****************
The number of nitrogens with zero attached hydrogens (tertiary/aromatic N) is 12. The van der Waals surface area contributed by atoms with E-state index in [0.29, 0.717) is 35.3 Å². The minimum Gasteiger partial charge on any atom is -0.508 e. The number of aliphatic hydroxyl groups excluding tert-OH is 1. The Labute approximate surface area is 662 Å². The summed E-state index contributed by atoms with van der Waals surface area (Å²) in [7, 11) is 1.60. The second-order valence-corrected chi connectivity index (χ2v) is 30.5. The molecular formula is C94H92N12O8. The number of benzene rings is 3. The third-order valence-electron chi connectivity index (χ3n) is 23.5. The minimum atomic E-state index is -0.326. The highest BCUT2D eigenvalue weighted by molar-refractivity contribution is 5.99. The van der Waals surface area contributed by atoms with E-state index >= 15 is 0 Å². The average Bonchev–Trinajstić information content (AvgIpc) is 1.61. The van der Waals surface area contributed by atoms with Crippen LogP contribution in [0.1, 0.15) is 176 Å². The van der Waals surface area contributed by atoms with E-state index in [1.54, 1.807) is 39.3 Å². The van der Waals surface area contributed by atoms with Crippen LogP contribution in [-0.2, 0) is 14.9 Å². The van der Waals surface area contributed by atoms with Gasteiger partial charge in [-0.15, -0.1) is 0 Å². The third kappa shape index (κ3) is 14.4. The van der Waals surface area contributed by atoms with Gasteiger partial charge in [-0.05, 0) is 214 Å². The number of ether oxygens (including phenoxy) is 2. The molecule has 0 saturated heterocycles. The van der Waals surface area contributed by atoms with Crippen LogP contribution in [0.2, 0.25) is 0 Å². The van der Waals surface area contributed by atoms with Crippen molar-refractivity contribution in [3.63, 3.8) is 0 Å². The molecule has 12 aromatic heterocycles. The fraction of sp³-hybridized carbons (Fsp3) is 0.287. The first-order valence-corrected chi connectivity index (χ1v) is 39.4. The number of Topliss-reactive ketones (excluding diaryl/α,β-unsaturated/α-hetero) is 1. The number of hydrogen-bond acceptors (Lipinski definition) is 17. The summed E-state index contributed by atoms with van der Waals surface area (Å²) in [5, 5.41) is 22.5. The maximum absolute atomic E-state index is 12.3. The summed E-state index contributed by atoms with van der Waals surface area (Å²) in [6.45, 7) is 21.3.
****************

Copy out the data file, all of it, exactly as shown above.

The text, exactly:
The number of nitrogens with zero attached hydrogens (tertiary/aromatic N) is 12. The van der Waals surface area contributed by atoms with E-state index in [0.29, 0.717) is 35.3 Å². The minimum Gasteiger partial charge on any atom is -0.508 e. The number of aliphatic hydroxyl groups excluding tert-OH is 1. The Labute approximate surface area is 662 Å². The summed E-state index contributed by atoms with van der Waals surface area (Å²) in [7, 11) is 1.60. The second-order valence-corrected chi connectivity index (χ2v) is 30.5. The molecular formula is C94H92N12O8. The number of benzene rings is 3. The third-order valence-electron chi connectivity index (χ3n) is 23.5. The minimum atomic E-state index is -0.326. The highest BCUT2D eigenvalue weighted by molar-refractivity contribution is 5.99. The van der Waals surface area contributed by atoms with E-state index >= 15 is 0 Å². The average Bonchev–Trinajstić information content (AvgIpc) is 1.61. The van der Waals surface area contributed by atoms with Crippen LogP contribution in [0.1, 0.15) is 176 Å². The van der Waals surface area contributed by atoms with E-state index in [1.54, 1.807) is 39.3 Å². The van der Waals surface area contributed by atoms with Crippen LogP contribution in [-0.2, 0) is 14.9 Å². The van der Waals surface area contributed by atoms with Gasteiger partial charge in [-0.15, -0.1) is 0 Å². The third kappa shape index (κ3) is 14.4. The van der Waals surface area contributed by atoms with Gasteiger partial charge in [-0.05, 0) is 214 Å². The number of ether oxygens (including phenoxy) is 2. The molecule has 0 saturated heterocycles. The van der Waals surface area contributed by atoms with Crippen LogP contribution in [0.2, 0.25) is 0 Å². The van der Waals surface area contributed by atoms with Crippen molar-refractivity contribution in [3.63, 3.8) is 0 Å². The molecule has 12 aromatic heterocycles. The fraction of sp³-hybridized carbons (Fsp3) is 0.287. The first-order valence-corrected chi connectivity index (χ1v) is 39.4. The number of Topliss-reactive ketones (excluding diaryl/α,β-unsaturated/α-hetero) is 1. The number of hydrogen-bond acceptors (Lipinski definition) is 17. The summed E-state index contributed by atoms with van der Waals surface area (Å²) in [5, 5.41) is 22.5. The maximum absolute atomic E-state index is 12.3. The summed E-state index contributed by atoms with van der Waals surface area (Å²) in [6.45, 7) is 21.3.